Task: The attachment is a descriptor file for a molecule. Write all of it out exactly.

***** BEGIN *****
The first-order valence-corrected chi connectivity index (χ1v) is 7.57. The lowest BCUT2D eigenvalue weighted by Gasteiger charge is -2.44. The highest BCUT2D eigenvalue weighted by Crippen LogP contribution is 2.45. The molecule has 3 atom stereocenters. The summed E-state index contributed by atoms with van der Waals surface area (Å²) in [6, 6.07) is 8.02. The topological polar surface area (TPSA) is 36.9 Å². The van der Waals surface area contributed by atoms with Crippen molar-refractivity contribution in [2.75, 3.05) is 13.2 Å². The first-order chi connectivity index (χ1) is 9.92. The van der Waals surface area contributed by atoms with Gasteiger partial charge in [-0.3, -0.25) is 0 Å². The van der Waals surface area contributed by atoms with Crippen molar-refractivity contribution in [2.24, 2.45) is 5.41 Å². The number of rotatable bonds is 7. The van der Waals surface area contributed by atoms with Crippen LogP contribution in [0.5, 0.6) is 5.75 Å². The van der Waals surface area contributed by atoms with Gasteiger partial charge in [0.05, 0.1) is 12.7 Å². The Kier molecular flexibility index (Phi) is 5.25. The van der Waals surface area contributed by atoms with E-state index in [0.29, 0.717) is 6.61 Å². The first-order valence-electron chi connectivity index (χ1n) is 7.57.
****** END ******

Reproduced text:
The first-order valence-corrected chi connectivity index (χ1v) is 7.57. The lowest BCUT2D eigenvalue weighted by Gasteiger charge is -2.44. The highest BCUT2D eigenvalue weighted by Crippen LogP contribution is 2.45. The molecule has 3 atom stereocenters. The summed E-state index contributed by atoms with van der Waals surface area (Å²) in [6, 6.07) is 8.02. The topological polar surface area (TPSA) is 36.9 Å². The van der Waals surface area contributed by atoms with Crippen molar-refractivity contribution in [2.75, 3.05) is 13.2 Å². The first-order chi connectivity index (χ1) is 9.92. The van der Waals surface area contributed by atoms with Gasteiger partial charge in [-0.3, -0.25) is 0 Å². The van der Waals surface area contributed by atoms with Crippen molar-refractivity contribution in [2.24, 2.45) is 5.41 Å². The number of rotatable bonds is 7. The van der Waals surface area contributed by atoms with Crippen LogP contribution in [0.5, 0.6) is 5.75 Å². The van der Waals surface area contributed by atoms with Gasteiger partial charge in [0.05, 0.1) is 12.7 Å². The Kier molecular flexibility index (Phi) is 5.25. The van der Waals surface area contributed by atoms with E-state index in [0.29, 0.717) is 6.61 Å². The first-order valence-electron chi connectivity index (χ1n) is 7.57.